ACT police establish a second COVID-19 border checkpoint to ensure those travelling into Canberra are permitted to do so, saying their random approach to guarding the territory from infection is seeing fewer people arrive from hotspots.
ACT police have established a second COVID-19 border checkpoint to ensure those travelling into Canberra are permitted to do so.
- ACT Policing said they were seeing fewer people without an exemption arriving at the border since Saturday
- More than 2,700 people are in quarantine in the ACT the majority of whom have returned from NSW hotspots
- Some motorists complained of the long wait-time to enter the ACT over the weekend, due to the roadside checks
Police have been stationed on the Federal Highway, where they checked 4,483 incoming vehicles over the weekend.
Of those, 147 were turned away while 217 returning ACT residents were directed to quarantine.
Today police established a second checkpoint on Sutton Road, to question drivers entering the territory from Queanbeyan.
ACT Health on Saturday announced a total ban on non-ACT residents from Sydney’s northern beaches, Greater Sydney, Wollongong, and the Central Coast from entering the capital without an exemption.
If people from these areas need to travel to the ACT for extraordinary circumstances, they need to apply for an exemption at least three days before their travel.
Canberrans are permitted to return but must notify ACT Health and isolate for 14 days.
More than 2,700 people are in quarantine in the ACT the majority of whom have returned from NSW hotspots.
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‘We are catching people trying to sneak through’
Motorists took to Facebook to discuss the border checkpoint.(ABC News)
ACT Policing Detective Superintendent Rohan Smith said a second checkpoint had been established at the territory’s border as part of a “scalable strategy” to target those attempting to enter without an exemption.
“We are catching people trying to sneak through we’ve had people that don’t have exemptions attempting to come into the ACT,” Detective Superintendent Smith said.
“They are being turned around.
“We’ve done that on the Federal Highway, and today [in Queanbeyan], and they will be escorted to the border if they don’t have a valid exemption and are not from the ACT.”
It comes after motorists expressed frustration over the long wait to enter Canberra from the north over the weekend.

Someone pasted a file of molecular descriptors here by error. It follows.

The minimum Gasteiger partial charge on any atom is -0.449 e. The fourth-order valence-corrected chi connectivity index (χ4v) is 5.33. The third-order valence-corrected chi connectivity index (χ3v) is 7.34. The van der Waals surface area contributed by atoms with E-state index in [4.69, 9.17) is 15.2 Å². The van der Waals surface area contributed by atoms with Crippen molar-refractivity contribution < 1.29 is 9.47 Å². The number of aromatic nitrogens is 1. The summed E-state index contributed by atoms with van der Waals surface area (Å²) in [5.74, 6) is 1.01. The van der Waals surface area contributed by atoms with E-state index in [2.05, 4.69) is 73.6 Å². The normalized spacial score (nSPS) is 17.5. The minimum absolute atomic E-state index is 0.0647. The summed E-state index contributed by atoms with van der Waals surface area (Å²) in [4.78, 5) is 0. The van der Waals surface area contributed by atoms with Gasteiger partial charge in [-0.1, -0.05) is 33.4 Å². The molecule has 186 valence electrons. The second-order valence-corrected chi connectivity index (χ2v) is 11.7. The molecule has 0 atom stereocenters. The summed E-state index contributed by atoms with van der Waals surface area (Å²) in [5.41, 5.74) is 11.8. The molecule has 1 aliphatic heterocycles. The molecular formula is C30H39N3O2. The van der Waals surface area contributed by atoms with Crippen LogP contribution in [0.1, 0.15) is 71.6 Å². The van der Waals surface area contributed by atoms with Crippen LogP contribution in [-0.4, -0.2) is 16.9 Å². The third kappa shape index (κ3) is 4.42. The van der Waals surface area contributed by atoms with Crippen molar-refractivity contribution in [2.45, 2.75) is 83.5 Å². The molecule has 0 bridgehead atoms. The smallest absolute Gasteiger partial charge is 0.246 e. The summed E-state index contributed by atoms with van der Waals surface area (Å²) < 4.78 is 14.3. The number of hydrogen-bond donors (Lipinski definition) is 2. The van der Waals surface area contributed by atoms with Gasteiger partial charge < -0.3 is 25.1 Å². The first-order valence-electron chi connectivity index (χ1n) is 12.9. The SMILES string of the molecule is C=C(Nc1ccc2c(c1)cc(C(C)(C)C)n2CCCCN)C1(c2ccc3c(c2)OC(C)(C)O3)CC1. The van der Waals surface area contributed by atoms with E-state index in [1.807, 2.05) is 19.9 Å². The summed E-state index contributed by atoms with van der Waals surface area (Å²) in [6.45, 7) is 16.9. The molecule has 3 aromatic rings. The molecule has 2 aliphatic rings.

“Just sat in the queue for over two hours to find that we reached the border and nobody asked us anything and they were packing up the checkpoint. Well done ACT authorities! Taking the Mickey out of us!!” one person wrote on Facebook.
“Three hours to return from Bungendore for less than 30 seconds to show license and say where we had been. Certainly could have been better planned and implemented.”
Others said the benefits outweighed the inconvenience.
“Two hours between 2-4pm coming from Batemans Bay for us. Very happy to do it for the security of our health,” one person wrote.
“Thank you to the police for helping to keep us all protected,” another commented.
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Random border checks happening ‘anywhere, any place’, police warn
ACT Policing Detective Superintendent Rohan Smith at the Queanbeyan border checkpoint on Monday.(ABC News: Ian Cutmore)
Detective Superintendent Smith said officers were conducting the border checks in a way that was “not dissimilar to random breath testing.”
“Where we’ll be [checking] anytime, anywhere, any place, and we will cover a range of different points at any different time,” he said.
He said that since the travel ban came in on Saturday, police were seeing “less and less turn-around.”
“This isn’t a hard border closure, this is us conducting border compliance checks,” he said.
“The overwhelming commentary that we’re getting from the people at checkpoints is ‘thank you’.”
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He said Canberrans could feel confident police were doing what was required to protect the territory from the spread of COVID-19.
And he said ACT Policing was planning to have the resources available to man the checkpoints “long-term”.
“They can have confidence that we are mitigating the level of transmission coming into ACT from NSW,” he said.
“It’s a strategy that’s in line with the current health direction.”
Detective Superintendent Smith said the majority of people coming to the ACT without an exemption were actually in transit, and he did not believe they were finding other ways to enter Canberra after being turned away.
“The majority of people attempting to enter the ACT without an exemption are either transiting through or heading to the south coast, so we’re recommending alternate routes that don’t go through the ACT so they can reach their holiday destination,” he said.
Canberrans reminded to social distance
Any Canberrans returning to the territory from a COVID-19 hotspot must self-isolate for 14 days and ACT Health is reminding Canberrans who have returned from elsewhere interstate to monitor for symptoms for at least two weeks.
Anyone who feels unwell is being urged not to go to work and instead get a coronavirus test and self-isolate until given the all-clear.
Australian Medical Association ACT president, Antonio Di Dio, said he would like to see Canberrans practicing better physical distancing in public spaces.
While Dr Di Dio said mandatory masks were not necessary in the territory at this stage, Canberrans needed to follow distancing and hygiene rules.
“What we are failing to do in the ACT and I see it every time I go to Bunnings or to Westfield we are not socially distancing as much as we should,” he said.
“We are complacent in that.”
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